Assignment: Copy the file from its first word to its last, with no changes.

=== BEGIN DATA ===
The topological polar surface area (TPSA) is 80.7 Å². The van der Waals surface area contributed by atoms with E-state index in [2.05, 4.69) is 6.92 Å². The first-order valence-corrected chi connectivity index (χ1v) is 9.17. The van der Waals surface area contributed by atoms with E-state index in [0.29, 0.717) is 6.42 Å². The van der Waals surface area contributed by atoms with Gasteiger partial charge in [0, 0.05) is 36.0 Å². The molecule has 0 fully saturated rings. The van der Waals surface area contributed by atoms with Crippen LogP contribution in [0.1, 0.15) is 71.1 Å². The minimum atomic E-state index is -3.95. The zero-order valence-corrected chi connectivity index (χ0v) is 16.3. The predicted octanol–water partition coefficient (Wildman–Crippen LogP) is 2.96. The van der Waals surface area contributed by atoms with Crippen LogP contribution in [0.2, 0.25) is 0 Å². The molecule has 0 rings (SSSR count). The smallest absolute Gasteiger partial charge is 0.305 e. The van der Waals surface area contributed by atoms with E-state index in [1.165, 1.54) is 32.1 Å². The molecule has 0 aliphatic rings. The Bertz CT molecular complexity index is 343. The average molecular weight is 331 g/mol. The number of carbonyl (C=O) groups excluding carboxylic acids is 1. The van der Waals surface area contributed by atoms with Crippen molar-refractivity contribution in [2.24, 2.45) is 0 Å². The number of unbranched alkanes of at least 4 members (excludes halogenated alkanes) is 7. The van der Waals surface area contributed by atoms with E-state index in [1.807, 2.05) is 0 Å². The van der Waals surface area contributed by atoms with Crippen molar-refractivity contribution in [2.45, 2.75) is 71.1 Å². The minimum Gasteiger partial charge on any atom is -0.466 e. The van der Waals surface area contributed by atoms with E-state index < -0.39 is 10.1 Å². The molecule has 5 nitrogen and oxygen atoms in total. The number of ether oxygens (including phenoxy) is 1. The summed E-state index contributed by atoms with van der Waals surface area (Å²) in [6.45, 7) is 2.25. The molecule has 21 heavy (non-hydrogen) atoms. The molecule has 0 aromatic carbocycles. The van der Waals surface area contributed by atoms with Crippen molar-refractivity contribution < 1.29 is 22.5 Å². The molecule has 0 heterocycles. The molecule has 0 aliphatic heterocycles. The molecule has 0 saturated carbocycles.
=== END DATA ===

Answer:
The topological polar surface area (TPSA) is 80.7 Å². The van der Waals surface area contributed by atoms with E-state index in [2.05, 4.69) is 6.92 Å². The first-order valence-corrected chi connectivity index (χ1v) is 9.17. The van der Waals surface area contributed by atoms with E-state index in [0.29, 0.717) is 6.42 Å². The van der Waals surface area contributed by atoms with Gasteiger partial charge in [0, 0.05) is 36.0 Å². The molecule has 0 fully saturated rings. The van der Waals surface area contributed by atoms with Crippen LogP contribution in [0.1, 0.15) is 71.1 Å². The minimum atomic E-state index is -3.95. The zero-order valence-corrected chi connectivity index (χ0v) is 16.3. The predicted octanol–water partition coefficient (Wildman–Crippen LogP) is 2.96. The van der Waals surface area contributed by atoms with Crippen LogP contribution in [0.2, 0.25) is 0 Å². The molecule has 0 rings (SSSR count). The smallest absolute Gasteiger partial charge is 0.305 e. The van der Waals surface area contributed by atoms with E-state index in [1.165, 1.54) is 32.1 Å². The molecule has 0 aliphatic rings. The Bertz CT molecular complexity index is 343. The average molecular weight is 331 g/mol. The number of carbonyl (C=O) groups excluding carboxylic acids is 1. The van der Waals surface area contributed by atoms with Crippen molar-refractivity contribution in [2.24, 2.45) is 0 Å². The number of unbranched alkanes of at least 4 members (excludes halogenated alkanes) is 7. The van der Waals surface area contributed by atoms with E-state index in [1.807, 2.05) is 0 Å². The van der Waals surface area contributed by atoms with Crippen molar-refractivity contribution in [2.45, 2.75) is 71.1 Å². The minimum Gasteiger partial charge on any atom is -0.466 e. The van der Waals surface area contributed by atoms with E-state index < -0.39 is 10.1 Å². The molecule has 5 nitrogen and oxygen atoms in total. The number of ether oxygens (including phenoxy) is 1. The summed E-state index contributed by atoms with van der Waals surface area (Å²) in [6.45, 7) is 2.25. The molecule has 21 heavy (non-hydrogen) atoms. The molecule has 0 aromatic carbocycles. The van der Waals surface area contributed by atoms with Crippen molar-refractivity contribution < 1.29 is 22.5 Å². The molecule has 0 heterocycles. The molecule has 0 aliphatic heterocycles. The molecule has 0 saturated carbocycles.